Population of Children

In 2006, there were an estimated 73.7 million children under 18 years of age in the United States, representing nearly 25 percent of the population. Young adults aged 20–24 years composed slightly more than 7 percent of the population, while adults aged 25–64 years composed over 53 percent of the population and adults aged 65 years and older accounted for more than 12 percent.

Since the 2000 Census, the number of children under 5 years of age is estimated to have risen 6.4 percent, while the number of children aged 5–19 years has risen nearly 2 percent. The number of adults aged 65 years and older, however, has risen more than 8 percent in the same period.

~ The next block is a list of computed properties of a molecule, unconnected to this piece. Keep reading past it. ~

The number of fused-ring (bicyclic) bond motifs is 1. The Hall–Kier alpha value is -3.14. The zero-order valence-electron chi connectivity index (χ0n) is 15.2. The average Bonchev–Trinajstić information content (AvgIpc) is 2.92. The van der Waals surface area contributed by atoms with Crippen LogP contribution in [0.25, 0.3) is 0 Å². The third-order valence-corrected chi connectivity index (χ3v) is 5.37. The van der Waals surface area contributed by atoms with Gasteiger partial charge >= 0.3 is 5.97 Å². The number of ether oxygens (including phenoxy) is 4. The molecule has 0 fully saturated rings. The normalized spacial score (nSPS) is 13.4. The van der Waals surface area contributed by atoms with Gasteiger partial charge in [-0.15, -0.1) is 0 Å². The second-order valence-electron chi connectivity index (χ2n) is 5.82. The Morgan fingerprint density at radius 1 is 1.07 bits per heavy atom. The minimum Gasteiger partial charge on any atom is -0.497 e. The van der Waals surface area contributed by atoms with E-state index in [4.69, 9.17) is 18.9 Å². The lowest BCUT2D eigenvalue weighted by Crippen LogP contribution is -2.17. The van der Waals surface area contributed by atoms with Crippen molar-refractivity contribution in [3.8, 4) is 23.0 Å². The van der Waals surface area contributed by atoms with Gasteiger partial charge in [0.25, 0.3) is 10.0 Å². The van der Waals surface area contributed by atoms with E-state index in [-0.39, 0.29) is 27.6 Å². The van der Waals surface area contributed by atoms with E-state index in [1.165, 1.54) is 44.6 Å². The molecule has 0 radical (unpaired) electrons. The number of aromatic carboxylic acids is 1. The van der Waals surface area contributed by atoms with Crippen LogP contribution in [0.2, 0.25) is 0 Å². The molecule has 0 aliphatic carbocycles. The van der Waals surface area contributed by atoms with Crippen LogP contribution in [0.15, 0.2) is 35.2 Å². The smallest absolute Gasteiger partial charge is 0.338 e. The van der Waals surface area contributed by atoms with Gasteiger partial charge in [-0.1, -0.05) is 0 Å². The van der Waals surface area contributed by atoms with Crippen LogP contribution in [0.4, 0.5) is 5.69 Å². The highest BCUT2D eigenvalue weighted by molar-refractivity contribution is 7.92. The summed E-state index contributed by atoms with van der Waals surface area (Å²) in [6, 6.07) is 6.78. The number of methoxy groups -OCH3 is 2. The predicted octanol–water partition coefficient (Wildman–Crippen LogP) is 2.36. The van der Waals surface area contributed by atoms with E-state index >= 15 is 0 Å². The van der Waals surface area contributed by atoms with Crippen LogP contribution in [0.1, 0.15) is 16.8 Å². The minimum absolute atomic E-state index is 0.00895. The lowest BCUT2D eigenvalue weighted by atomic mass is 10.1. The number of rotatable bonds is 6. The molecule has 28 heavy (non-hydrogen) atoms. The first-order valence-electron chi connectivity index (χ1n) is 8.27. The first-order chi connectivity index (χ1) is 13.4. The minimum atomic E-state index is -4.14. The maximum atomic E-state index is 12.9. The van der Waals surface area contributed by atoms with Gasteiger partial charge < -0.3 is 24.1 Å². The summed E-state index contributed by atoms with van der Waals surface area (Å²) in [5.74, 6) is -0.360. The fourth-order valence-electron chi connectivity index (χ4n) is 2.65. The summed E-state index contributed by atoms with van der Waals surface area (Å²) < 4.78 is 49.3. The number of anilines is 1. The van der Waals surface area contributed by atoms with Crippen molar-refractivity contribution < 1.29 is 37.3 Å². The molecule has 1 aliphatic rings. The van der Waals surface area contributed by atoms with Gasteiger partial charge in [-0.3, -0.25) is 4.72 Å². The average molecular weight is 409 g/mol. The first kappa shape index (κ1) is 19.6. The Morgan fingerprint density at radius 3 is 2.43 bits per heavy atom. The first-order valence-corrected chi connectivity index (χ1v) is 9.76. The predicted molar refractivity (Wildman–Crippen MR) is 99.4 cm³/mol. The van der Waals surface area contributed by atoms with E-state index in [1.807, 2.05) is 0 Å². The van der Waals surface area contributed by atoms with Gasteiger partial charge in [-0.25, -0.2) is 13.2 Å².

The ethnic makeup of the child population reflects the increasing diversity of the population over the past several decades. Hispanic children represented 9 percent of all children in 1980, compared to more than 20 percent in 2006; Asian/Pacific Islander children represented 2 percent of all children in 1980 and more than 4 percent in 2006. While the percentage of children who are Hispanic or Asian/Pacific Islander has more than doubled since 1980, the percentage who are non-Hispanic White has declined. The percentage of children who are Black has remained relatively stable.

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